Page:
Cedar mulch has for many decades been regarded as the optimum soil alternative for repelling termites and other unwanted insects from your garden. Unlike plastic and rubber mulches, cedar mulch is one hundred percent environmentally friendly and is not conducive to pollution or plant degradation in the slightest. The following article covers the method you should use in removing your garden's termite problem and the reasons behind its guaranteed success.
Step 1 - Identifying Infested Areas
Unless you are already aware of the areas of your garden affected by termite infestation, you should conduct a short survey of your garden plants to discover the ones suffering from these infuriating insects. You will see an incredible number of bore-holes in plants suffering. To confirm an insect is a termite, look for a lack of waist and a straight body. These insects swarm in the spring time, which differentiates them from their look-a-likes such as carpenter ants.
Step 2 - Applying Cedar Mulch
Now that you have identified the areas of your garden under termite attack, remove around six inches of the ground soil that surrounds these plants. If you are conducting an entire covering over your garden, perform this same topsoil removal everywhere. Now open your bag of cedar mulch and begin to lay a six inch covering around all of your garden trees and plants. It can be used everywhere, even in small borders and pots as it does not create an impermeable layer like similar mulches may well do. Unlike popular belief, cedar mulch does not detract from the growth of the plants that it surrounds, so do not worry as you pack the mulch around your plants using your trowel and spade.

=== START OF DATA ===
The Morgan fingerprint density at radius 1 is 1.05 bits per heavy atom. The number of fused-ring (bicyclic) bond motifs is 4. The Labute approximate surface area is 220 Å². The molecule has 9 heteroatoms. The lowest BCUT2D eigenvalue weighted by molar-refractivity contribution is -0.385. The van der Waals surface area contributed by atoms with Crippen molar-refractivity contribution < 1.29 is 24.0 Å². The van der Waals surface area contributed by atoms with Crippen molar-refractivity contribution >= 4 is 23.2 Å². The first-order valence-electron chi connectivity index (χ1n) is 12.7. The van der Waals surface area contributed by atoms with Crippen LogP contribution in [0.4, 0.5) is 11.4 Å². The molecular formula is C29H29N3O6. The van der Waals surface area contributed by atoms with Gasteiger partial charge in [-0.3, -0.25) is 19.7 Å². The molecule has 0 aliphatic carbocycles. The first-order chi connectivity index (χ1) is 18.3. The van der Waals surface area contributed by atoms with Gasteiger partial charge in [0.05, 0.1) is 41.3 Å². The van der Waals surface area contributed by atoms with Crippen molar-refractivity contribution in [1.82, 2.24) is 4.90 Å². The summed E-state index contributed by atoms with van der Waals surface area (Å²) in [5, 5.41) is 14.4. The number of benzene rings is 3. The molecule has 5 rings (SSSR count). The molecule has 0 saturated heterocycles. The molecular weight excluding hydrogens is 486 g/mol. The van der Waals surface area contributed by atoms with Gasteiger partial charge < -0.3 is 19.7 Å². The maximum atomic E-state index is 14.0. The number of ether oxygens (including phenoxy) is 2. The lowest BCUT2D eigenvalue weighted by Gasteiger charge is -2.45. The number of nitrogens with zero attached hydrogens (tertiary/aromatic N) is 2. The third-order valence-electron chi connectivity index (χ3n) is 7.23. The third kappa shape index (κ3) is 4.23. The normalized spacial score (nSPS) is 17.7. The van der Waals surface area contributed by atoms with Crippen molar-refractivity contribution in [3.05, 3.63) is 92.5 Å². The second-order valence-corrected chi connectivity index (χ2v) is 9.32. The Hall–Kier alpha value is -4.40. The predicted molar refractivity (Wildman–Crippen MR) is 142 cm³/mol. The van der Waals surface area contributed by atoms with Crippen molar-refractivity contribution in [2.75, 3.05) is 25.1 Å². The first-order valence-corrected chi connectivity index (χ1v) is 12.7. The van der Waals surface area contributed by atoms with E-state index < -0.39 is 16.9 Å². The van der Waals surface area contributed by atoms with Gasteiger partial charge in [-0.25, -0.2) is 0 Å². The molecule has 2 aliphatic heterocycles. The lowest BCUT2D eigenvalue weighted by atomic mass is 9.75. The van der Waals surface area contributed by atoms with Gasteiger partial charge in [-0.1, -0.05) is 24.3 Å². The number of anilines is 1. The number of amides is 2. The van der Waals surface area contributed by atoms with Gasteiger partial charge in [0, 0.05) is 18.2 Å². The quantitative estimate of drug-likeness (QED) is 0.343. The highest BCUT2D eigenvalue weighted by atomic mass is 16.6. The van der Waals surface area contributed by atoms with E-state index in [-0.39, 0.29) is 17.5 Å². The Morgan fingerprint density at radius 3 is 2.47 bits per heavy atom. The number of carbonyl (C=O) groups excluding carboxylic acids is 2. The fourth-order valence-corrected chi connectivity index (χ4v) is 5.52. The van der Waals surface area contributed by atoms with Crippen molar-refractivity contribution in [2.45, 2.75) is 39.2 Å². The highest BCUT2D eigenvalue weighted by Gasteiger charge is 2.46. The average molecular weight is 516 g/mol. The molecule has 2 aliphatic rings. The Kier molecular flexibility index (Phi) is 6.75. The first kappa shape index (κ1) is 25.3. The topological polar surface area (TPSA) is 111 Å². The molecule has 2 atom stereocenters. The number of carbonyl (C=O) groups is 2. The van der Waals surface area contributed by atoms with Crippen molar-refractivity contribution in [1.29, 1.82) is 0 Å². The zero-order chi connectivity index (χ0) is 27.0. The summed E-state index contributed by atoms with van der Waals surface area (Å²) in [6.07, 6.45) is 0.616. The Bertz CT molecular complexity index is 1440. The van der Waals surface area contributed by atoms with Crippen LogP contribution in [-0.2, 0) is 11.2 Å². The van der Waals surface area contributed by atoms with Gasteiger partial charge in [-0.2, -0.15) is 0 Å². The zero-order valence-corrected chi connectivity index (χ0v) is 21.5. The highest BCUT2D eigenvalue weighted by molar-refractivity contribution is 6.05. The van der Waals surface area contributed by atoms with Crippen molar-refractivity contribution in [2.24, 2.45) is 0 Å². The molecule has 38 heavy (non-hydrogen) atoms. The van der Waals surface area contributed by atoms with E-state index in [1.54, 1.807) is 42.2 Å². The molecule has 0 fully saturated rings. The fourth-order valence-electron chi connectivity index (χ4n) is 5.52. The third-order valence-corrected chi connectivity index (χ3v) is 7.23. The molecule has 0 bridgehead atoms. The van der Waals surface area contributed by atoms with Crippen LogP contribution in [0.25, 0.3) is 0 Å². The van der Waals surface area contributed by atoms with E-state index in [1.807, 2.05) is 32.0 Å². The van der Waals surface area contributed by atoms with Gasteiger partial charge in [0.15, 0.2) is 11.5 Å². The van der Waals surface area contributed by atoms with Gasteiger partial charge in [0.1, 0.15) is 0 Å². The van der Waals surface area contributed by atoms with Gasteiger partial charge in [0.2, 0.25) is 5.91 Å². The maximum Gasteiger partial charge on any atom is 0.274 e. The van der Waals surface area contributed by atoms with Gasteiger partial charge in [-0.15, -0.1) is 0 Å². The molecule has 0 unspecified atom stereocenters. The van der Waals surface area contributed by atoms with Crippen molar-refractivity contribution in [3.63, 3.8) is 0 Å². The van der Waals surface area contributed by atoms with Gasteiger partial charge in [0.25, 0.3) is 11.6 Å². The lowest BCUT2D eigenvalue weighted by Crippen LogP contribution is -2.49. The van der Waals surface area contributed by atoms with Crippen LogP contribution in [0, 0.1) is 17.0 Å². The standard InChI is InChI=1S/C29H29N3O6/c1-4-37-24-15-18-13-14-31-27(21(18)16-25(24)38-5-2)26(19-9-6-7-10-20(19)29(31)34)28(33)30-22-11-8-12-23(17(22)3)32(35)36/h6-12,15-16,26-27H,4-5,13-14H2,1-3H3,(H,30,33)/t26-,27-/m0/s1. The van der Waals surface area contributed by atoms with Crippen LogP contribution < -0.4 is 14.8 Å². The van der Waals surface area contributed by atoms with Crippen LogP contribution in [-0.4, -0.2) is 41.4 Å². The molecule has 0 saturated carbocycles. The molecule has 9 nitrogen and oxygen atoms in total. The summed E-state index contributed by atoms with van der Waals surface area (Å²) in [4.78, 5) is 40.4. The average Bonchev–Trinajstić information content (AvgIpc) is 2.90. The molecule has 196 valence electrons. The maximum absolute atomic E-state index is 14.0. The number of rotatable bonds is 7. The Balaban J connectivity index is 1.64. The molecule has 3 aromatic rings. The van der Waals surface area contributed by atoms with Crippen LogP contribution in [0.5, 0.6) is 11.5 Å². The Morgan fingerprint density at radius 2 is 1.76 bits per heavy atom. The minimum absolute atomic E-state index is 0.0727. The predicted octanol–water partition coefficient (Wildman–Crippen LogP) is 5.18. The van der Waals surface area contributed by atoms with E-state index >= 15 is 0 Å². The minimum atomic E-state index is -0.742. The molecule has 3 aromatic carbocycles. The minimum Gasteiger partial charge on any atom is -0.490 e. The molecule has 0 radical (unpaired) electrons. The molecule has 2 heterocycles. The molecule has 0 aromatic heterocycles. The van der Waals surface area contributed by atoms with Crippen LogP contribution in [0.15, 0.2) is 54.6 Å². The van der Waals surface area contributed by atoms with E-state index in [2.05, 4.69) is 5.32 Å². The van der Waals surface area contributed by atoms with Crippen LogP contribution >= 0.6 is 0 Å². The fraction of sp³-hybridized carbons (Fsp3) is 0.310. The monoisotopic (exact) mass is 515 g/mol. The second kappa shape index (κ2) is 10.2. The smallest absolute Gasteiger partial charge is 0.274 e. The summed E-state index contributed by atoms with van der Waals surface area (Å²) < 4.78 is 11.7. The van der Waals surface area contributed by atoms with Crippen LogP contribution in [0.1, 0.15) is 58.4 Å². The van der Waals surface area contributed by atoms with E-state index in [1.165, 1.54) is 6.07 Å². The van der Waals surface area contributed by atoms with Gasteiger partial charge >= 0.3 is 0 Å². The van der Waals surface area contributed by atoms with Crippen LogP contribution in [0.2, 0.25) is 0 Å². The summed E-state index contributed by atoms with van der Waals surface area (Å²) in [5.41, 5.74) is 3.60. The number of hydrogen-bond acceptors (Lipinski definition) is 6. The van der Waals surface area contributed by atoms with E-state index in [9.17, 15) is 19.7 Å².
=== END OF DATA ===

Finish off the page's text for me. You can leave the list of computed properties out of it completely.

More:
Step 3 - No More Termites
Now that you have laid generous amounts of cedar mulch over your garden, you can simply sit back and watch as your termite problem systematically decreases until the entire garden is pest-free. Cedar mulch also acts as a repellent to countless other insect pests and plant-borne diseases. The cedar mulch is able to work so efficiently due to the chemical imbalances it introduces in the greedy termite's diet. Extensive studies performed in the past fifty years have shown that certain varieties of tree, such as sycamore, are incredibly harmful to the intestines of the termite. Cedar is one of these woods and when it is ingested by termites they will die within two weeks due to the new imbalance in their symbiotic relationship with the wood they consume.
As well as totally preventing the termite presence your garden once suffered from, the introduction of cedar mulch into your garden has countless other benefits. Cedar mulch increases moisture absorption rates and promotes plant growth. As a result, filtration and evaporation levels drop and soil erosion is also deterred. Ultimately, the use of cedar mulch should not be limited to those with termite problems as it is a sensational gardening product that will not fail to impress any private gardener.